Thursday, January 3, 2008

New Year Rut

Around this time of year, I, like everyone else, start to take stock of my life, and I realized this year--as I do every year--that I have a college degree and 12 years of work experience and exactly ZERO marketable skills. Maybe I'm exaggerating--I could get another job, a job exactly like this one, that is slowly eating away at my soul. I'm not really sure how to explain this, other than that if you really want to keep an employee around, make sure she doesn't develop any kind of aptitude to do anything other than what she has to do for that job. Of course I could have gone to graduate school, sometime before I had three kids, and a house, when I had the ability to move near a university with a graduate program. Or I could have gone into something more useful, like healthcare. Now that's something you can do anywhere on earth. The trouble is, that to be successful in healthcare, you have to like people, and their ailments and bodily fluids, and I just don't.

The other reason I can't leave this job that's killing me from the inside out is money. I'm a greedy, greedy person, and even though we all like to complain about how poorly paid we are around here, with my total lack of marketable skills and in the total economic dead zone where I live, there's no way I could even come close to matching my current salary, doing something else, which I don't know what that would be, because I'm not qualified to do anything. Then of course there's the health insurance. We have really good health insurance. By that I mean they actually cover preventive care, and the co-pays and deductibles are relatively low, and when we have a trip to the emergency room or something (three boys--this happens a lot), I only have to make two or three phone calls to get the insurance company to pay up. In this country, that's premium healthcare.

On New Year's Eve, after watching Underdog with M, and sending him to bed, C and I watched Sicko, Micheal Moore's documentary about the Health Insurance Industry (yeah, we're slow, but at two movies a month, our Netflix queue extends out to 2011) and I swear to god it was the most depressing thing I've ever seen. Yeah, I knew that Canada and the UK and even Cuba had state-run health care, and way better health outcomes and all that, and that tons of people in the US have no insurance and inadequate care (I was one of those people until about 8 years ago), but somehow it just never struck me as so unbelievably wrong and ridiculous and outrageously unfair before. I was ready to either march out into the streets or move to the French Riviera after I saw it, but it's super cold here, so I'm not out marching. And I have no marketable skills, remember, so even Cuba wouldn't want me. Instead I'm droning on in my soul-sucking job, so that next time Z needs four stitches, I don't have to pay the $1200 out of my pocket.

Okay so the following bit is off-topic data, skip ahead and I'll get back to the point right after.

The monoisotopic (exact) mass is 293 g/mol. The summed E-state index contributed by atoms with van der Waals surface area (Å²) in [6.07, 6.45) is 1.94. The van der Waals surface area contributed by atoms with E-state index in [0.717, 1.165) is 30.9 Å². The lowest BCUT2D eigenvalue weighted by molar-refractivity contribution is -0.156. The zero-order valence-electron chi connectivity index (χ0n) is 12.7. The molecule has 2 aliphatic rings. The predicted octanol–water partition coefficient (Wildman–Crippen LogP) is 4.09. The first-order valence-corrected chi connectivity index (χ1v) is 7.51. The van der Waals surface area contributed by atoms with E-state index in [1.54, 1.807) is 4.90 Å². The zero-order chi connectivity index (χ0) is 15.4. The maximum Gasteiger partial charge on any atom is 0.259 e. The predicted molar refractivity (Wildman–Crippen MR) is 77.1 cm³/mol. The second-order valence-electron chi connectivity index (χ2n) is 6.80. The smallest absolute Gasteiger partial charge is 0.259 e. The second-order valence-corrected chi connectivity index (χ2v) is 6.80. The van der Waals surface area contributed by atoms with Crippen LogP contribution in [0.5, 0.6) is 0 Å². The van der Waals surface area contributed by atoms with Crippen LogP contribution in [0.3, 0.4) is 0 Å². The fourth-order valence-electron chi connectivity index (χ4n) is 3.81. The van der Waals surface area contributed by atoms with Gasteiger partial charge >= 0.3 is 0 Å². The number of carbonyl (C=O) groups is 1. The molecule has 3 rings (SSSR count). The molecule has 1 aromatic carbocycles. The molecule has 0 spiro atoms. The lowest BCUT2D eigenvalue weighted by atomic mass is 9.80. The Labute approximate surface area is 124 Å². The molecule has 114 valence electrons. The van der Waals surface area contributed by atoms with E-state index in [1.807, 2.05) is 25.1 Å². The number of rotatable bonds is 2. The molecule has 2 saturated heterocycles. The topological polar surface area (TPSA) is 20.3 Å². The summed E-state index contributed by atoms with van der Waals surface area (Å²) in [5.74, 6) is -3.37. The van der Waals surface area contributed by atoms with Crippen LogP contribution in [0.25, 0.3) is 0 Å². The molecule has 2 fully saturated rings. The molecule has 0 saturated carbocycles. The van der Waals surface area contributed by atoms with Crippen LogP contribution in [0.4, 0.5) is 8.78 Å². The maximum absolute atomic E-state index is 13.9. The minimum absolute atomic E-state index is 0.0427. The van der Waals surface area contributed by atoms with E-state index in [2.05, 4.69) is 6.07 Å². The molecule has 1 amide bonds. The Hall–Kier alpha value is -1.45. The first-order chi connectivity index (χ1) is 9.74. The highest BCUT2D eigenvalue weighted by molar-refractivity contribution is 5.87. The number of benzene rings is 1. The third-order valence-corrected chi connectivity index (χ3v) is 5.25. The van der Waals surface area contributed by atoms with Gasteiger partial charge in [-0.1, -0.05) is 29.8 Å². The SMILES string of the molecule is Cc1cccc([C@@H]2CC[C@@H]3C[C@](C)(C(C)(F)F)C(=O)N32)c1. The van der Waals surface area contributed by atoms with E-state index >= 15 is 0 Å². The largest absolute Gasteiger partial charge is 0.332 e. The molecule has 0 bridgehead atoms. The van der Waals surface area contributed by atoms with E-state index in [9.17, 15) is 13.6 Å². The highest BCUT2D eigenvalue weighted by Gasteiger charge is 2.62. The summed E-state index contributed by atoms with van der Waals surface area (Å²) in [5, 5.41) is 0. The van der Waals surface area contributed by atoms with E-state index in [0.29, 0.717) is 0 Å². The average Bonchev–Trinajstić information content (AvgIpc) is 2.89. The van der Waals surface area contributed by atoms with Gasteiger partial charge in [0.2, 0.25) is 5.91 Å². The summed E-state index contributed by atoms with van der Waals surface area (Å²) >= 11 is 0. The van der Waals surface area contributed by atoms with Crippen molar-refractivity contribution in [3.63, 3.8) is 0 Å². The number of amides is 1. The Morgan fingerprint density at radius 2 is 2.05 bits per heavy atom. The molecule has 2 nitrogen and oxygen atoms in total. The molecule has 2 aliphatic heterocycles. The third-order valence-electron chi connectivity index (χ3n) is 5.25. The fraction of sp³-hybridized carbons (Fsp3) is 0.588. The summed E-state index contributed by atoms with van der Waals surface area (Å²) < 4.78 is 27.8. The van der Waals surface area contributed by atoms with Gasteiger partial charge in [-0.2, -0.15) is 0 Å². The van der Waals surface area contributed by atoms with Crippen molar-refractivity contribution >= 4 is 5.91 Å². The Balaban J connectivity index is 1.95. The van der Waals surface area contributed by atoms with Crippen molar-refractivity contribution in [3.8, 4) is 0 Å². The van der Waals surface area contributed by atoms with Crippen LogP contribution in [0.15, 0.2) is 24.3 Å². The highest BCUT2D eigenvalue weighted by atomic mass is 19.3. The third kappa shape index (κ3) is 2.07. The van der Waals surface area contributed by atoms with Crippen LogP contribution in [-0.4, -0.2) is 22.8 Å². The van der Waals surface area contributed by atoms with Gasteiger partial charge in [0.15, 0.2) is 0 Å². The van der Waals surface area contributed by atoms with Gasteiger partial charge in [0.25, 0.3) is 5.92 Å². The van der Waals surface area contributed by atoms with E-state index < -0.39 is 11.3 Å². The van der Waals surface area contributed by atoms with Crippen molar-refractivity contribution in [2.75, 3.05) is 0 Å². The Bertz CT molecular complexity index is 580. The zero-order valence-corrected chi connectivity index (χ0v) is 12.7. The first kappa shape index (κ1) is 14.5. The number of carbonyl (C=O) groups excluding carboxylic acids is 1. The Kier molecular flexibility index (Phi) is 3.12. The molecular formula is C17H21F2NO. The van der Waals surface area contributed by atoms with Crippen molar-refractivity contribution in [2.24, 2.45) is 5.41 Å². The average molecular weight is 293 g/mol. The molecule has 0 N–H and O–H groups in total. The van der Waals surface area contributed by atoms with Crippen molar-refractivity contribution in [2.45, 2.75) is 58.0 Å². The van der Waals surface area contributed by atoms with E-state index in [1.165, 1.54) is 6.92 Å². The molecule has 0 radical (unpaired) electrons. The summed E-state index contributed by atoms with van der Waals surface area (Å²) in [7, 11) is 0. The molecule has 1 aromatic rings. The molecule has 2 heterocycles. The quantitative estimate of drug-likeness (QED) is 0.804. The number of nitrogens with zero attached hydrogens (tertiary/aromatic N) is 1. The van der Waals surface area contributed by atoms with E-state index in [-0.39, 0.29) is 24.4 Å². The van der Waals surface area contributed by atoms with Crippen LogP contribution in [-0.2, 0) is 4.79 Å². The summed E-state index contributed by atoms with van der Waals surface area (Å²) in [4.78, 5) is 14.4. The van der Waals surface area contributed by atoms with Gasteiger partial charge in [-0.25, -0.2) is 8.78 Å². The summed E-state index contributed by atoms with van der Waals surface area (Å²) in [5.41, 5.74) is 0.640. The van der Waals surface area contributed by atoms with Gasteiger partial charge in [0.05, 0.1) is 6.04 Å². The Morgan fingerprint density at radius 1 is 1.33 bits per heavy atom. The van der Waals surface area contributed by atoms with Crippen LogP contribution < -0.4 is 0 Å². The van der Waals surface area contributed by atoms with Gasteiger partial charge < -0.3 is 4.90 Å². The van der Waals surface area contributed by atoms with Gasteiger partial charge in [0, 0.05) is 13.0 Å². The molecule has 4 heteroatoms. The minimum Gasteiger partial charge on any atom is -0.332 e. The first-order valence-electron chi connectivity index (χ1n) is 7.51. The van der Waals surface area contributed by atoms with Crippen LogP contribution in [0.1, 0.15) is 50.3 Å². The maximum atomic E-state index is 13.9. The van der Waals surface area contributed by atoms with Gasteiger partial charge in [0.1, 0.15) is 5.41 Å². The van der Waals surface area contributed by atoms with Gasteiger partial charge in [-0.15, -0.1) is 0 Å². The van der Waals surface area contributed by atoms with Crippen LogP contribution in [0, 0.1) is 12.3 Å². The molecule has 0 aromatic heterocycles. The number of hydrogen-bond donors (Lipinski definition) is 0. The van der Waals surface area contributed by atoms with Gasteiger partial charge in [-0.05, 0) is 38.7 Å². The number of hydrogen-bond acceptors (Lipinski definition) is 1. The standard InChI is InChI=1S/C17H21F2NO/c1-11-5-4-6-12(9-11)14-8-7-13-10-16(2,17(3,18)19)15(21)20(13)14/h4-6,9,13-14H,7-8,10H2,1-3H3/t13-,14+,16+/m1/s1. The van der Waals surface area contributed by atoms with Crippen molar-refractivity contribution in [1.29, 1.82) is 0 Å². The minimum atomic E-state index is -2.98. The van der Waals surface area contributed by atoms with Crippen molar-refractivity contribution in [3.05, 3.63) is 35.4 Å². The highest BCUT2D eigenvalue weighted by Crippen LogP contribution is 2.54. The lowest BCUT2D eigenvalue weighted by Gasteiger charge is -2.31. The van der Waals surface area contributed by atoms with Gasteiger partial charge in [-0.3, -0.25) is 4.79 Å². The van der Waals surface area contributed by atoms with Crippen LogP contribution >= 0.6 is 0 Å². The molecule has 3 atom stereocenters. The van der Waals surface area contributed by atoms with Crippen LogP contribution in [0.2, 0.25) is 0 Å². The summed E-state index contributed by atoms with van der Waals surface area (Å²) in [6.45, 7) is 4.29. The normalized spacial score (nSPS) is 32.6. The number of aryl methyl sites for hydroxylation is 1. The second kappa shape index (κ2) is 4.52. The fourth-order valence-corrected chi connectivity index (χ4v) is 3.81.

1. Oh, I have so much to say about this post. First off, I WENT to graduate school & still feel like I have no marketable skills or at least, very limited ones--& I have no confidence in those these days. Does becoming a parent do that to most folks? Or is it me? Or is it staying home full-time? Or is it having three kids ages five & under where I swear I have little energy for anything else?

    Plus, I am not sure the I want to be doing what I went to graduate school for, teaching. I, too, think about healthcare, nursing specifically, something that never, ever crossed my mind growing up, in college, etc. I am not sure I would be all that crazy about the bodily fluids thing either but it just seems so damn practical & I wasn't thinking 'practical' when I went to college or chose jobs out of college or went into the Peace Corps. OK, grad school for education seems sort of practical but not now, if I don't think I want to teach. Huh.

    Health insurance, oh, health insurance. This matters. We are paying out of pocket this year for university health insurance (I think P, as the student, is somewhat subsidized) but the rest of us are not & it is UGLY. Out of all of our expenses, including rent, it is the one that makes me the most stressed & crazy. I too want to march (universal health care & supporting gay marriage are the two things I really say I would march about but so far, only have the bumper sticker on the minivan about) but haven't done any investigating or figured out just what street to march on so I just complain to all my friends.....

  2. 1) The UK's health care has some giant pitfalls. Americans romanticize it, but it is not the solution. Nor is the American system, but I wish I knew the answer...

    2) I have 3 graduate degrees. And I still have no skills. So, that wasn't the best of answers for me...



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